The bloodbath on the roads of Andhra Pradesh continues with the latest victim being Telugu Desam leader and former Union Minister K. Yerran Naidu who died on Friday.
Even as the State has the dubious distinction of being one among the States accounting for a high rate of road accidents and deaths, precious little is done to monitor traffic safety on National and State Highways and other arterial roads.
A small example is the absence of a full time chairman for the Andhra Pradesh Road Safety Authority, an apex body ostensibly responsible for enforcing traffic rules, providing infrastructure, men and material for patrolling the State and National Highways.
Figures show that most fatalities occur on State and National Highways measuring 8,000 km and 4,500 km respectively. There are not enough patrol vehicles to enforce safety measures like removing wrongly parked vehicles, preventing overspeeding or dedicated ambulances. Ideally, there should be one patrol vehicle for monitoring every 50 km of these high speed roads.
It was only recently that the government sanctioned 63 additional vehicles on the National Highways for intensified patrolling. About 1,600 accident prone spots have been identified for rectification.
Medical experts say that majority of deaths on the roads can be prevented if only the victims are rushed to designated hospitals within the ‘golden hour’ in dedicated ambulances plying on highways. The hospitals too should be manned and equipped to tackle emergency cases. In Mr. Yerran Naidu’s case, medical help could not be reached until 30-35 minutes and the ambulance which took him to the hospital did not have oxygen facility.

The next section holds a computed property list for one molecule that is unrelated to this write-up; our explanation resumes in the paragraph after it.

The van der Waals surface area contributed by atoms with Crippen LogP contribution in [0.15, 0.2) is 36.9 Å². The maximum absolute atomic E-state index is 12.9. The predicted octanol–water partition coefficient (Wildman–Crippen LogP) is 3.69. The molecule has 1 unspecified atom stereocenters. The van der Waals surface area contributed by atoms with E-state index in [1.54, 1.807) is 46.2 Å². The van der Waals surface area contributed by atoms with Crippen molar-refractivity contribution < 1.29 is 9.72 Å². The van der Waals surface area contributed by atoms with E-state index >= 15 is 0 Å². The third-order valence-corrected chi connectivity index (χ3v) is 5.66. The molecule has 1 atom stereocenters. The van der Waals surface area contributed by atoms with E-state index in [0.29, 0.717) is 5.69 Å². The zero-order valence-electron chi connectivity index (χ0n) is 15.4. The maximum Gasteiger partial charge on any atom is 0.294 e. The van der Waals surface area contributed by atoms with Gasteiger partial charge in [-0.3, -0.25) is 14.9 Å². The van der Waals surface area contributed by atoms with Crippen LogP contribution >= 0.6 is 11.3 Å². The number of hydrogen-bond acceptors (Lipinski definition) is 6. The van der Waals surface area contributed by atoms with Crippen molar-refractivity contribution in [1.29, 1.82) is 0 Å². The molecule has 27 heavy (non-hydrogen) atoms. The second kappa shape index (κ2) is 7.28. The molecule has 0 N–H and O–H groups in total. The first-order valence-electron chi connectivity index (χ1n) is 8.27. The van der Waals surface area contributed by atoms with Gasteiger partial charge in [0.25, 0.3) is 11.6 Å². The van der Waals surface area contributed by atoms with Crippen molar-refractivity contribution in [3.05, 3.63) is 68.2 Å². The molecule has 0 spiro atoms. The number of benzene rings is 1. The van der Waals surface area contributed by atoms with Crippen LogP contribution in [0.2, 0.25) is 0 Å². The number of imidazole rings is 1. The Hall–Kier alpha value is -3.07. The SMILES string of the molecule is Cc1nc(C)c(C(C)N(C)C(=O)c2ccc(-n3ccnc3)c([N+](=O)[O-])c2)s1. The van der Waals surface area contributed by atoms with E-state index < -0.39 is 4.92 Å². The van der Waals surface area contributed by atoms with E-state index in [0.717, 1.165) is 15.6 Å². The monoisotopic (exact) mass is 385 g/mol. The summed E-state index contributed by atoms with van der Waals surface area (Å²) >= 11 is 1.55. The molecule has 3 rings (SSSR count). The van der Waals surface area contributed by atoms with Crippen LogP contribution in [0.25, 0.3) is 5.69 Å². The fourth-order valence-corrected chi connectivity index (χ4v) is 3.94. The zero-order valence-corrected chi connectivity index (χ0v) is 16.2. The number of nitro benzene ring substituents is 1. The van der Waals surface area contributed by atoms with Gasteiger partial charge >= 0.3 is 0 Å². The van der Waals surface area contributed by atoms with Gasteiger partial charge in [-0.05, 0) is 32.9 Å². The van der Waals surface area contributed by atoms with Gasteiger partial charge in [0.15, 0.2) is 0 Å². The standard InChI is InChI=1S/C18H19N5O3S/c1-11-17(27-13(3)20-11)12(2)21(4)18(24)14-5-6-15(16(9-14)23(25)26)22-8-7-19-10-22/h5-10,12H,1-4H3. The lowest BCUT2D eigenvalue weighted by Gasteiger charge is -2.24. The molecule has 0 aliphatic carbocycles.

In response to a PIL filed in the High Court recently, the Road Safety Authority submitted that in 2012, the State recorded 27,914 accidents till August 2012 and 10,087 road deaths. This is lower than the figures of 29,976 accidents and 10,435 deaths in the corresponding period in 2011.
The State government claims that it has stepped up enforcement measures. Officials booked over 6.05 lakh cases of over-speeding, 56,160 cases of drunk driving, 54,547 cases of not using seat belts and 6.05 lakh cases of use of mobile phone while driving 6.05 lakh, all during 2011-12. The Hindu